FORT MYERS, Fla. -- Mike Napoli had been waiting for the results of an MRI he underwent Thursday on his hip. He finally got it -- and the news was good.
"All good news,'' reported Napoli Saturday morning. "I'm excited to get out there and start doing stuff everyone else is doing.''
Napoli suffers from avascular necrosis, a condition that results in degeneration of the hip. That caused the Red Sox to withdraw their three-year, 39 million offer made in December and led to a new, one-year 5 million deal with incentives for playing time.
Napoli had been held out of workouts the last few days, but the MRI showed no further damage in the hips since the original diagnosis. Napoli isn't cleared for all activity, but he can do more things, like taking ground balls on his knees while continuing to run on the treadmill.
"He had an MRI, which was planned,'' said GM Ben Cherington. "We had a conversation with the doctor in New York, a consultation with him. He'll be cleared to ramp up his activities. We'll spend some time today working out what that program looks like. But he's doing well.''
"We found out that nothings changed, which is a good thing, said Napoli.The medicine is working and the doctors were happy with the MRI. Im going to be able to move forward, doing a lot more things. Im going to start taking ground balls on my knees and progress from there. Im going to start increasing my running program on the treadmill and go from there.
"Talking to the doctors they were telling me that it was going to get better with this medicine. But to actually take the MRIs and get the results, its good news. It stayed the same. It didn't get worse and that's what what we wanted. Its only been six weeks of the medication. Doctors said it will get better over time but thats probably going to take a year or maybe more for it to get better on this medication. Its doing what we wanted, its staying the same so Ill keep doing what Im doing.''
Cherington added that it's his understanding, too, that the medicine can actually improve the condition and not just slow the degeneration.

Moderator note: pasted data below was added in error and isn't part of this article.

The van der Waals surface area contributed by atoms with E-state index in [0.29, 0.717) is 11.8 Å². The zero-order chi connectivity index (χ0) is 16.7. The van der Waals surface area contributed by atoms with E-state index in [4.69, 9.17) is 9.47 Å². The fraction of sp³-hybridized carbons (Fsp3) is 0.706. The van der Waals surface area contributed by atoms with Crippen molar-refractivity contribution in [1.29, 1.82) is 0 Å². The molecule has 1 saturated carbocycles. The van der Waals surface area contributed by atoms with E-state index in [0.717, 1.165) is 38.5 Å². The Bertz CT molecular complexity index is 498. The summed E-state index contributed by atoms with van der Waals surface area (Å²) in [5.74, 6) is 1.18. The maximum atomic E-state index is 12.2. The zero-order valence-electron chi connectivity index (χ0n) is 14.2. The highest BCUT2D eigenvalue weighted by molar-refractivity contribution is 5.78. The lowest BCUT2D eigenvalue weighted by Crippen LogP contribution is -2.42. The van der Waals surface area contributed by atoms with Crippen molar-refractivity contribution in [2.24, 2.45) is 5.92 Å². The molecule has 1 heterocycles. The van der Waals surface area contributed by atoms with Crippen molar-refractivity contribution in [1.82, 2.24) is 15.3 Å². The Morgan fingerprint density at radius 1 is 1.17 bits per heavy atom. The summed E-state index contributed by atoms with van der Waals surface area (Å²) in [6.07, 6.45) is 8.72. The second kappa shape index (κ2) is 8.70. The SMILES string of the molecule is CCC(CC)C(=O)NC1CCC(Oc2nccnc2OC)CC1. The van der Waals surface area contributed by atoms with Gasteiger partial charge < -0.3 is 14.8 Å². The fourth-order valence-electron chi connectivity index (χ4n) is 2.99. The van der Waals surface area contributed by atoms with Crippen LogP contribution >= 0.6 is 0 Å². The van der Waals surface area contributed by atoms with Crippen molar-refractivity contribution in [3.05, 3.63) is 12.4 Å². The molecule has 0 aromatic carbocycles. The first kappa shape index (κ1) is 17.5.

"It can still get better,'' said Cherington, who noted that Napoli will get periodic MRI's over the course of the season to monitor the condition. "The fact that things look pretty stable is a good sign for him and a good sign for his prognosis.''
It will be a little while before Napoli is fully cleared to do all activities.
"Like Ive said before,'' vowed Napoli, "Ill be ready for Opening Day but were going to take it slow and take everything that I have to do now.
Napoli felt a bit left out when he was held out of the first full squad workout on Friday.
"It was kind of tough,'' admitted Napoli. "You want to be doing what everyone else was doing, but I know it's a process and I just had to get the result to move forward. I'm not going to be out there running the bases and stuff like that. I come in and do treadmill work and go from there.
They let me know that Im going to be all right and its going to get better. Its nice to hear and get the results of the MRI so Im excited, and Im excited to get out there and start doing things.
"He's in a good shape,'' said Cherington. "He's hitting, he's really doing everything on the hip and running and things like that. I think the overall physical condition should allow him to move along at a good pace.But until we put it on the calendar, it's hard to say (when he'll be cleared to do everything).''
Cherington said the Sox aren't counting on Napoli to be in the lineup later this week when exhibition games start.
"But he's doing well,'' said Cherington, "and I would think he would be able to move along fairly quickly at this point.''